Nigeria’s army has dismissed the report by human rights group Amnesty International that it was forewarned about the attack on the Government Girls Secondary School, Chibok, where over 300 school girls were abducted by Islamist sect Boko Haram.
Defence spokesman Chris Olukolade on Saturday denied separate reports on Friday by Al Jazeera and Amnesty International that the Nigerian military had received advance warnings of the attack on the Chibok school, describing the reports as “unfounded”.
Two politicians from Borno state, which borders Chibok, separately told Al Jazeera’s Yvonne Ndege that the army had been given at least two hours’ notice.
Makmid Kamara, a Nigeria researcher for Amnesty, on Friday said: “We received information and we spoke to a senior Nigerian military officer … that they had received intelligence reports, even before local authorities and politicians got the information, that gunmen were on their way to the Chibok town.”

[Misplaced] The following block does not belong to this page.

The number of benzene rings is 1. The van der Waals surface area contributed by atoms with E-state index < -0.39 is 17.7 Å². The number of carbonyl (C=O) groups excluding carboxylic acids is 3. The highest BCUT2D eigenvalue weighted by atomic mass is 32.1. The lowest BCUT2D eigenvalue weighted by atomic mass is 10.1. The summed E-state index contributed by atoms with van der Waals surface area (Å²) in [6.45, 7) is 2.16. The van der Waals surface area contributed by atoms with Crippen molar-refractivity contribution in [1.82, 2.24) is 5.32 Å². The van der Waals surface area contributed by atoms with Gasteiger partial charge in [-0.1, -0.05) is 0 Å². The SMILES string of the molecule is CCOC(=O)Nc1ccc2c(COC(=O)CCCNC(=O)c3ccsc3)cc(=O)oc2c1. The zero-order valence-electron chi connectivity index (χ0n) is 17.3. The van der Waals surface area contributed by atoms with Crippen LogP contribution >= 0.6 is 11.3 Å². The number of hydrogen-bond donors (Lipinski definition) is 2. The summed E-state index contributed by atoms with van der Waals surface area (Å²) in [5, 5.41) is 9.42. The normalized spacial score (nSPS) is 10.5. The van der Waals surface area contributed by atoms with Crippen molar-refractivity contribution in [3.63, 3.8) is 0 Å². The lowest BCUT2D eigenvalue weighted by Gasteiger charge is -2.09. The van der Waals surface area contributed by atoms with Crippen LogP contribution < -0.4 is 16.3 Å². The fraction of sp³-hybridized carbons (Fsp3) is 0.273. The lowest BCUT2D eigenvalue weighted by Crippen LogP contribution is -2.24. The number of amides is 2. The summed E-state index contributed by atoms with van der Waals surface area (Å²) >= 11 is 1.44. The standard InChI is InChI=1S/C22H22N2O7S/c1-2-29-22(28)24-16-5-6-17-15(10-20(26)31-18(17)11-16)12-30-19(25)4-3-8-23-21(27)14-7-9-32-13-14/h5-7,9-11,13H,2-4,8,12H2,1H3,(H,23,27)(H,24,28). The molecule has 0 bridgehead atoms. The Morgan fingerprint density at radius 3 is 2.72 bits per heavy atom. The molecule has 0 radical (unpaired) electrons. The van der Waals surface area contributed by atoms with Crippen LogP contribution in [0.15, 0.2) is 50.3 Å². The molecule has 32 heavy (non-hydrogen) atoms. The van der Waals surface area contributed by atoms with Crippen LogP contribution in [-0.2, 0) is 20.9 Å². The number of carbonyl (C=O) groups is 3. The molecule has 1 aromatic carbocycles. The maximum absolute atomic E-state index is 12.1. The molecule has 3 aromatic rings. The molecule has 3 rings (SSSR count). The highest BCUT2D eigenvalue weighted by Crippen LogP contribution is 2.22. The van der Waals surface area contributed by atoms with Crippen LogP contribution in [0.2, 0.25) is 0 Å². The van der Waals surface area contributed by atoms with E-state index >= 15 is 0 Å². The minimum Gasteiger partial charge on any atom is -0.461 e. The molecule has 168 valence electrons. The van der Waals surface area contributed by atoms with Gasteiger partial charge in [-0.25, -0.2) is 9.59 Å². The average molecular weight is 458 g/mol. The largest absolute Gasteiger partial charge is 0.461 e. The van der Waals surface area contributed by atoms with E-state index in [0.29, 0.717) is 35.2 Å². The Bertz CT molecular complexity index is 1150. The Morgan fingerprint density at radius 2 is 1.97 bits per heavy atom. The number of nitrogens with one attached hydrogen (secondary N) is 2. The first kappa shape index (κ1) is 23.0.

Kamara told Al Jazeera that senior officials in Maiduguri and Dambua towns were alerted at about 7pm on April 14, and that information was given to senior military officers based in Dambua and Maiduguri.
“Later on, at 10pm on the same night of the 14th of April, local authorities, who Amnesty had spoken to, informed us, that they informed the local military command in Chibok town about the planned attack,” Kamara said.
“When I spoke to one of the senior military officials, they informed me that they [had] informed their superiors, and requested for reinforcement. But the reinforcement did not come.”
The school was said to have been attacked at 11.45pm.
“Only 17 troops were there to face the attack and they were outgunned and outnumbered,” Kamara said.
“They had to flee for their lives together with some other villagers.”
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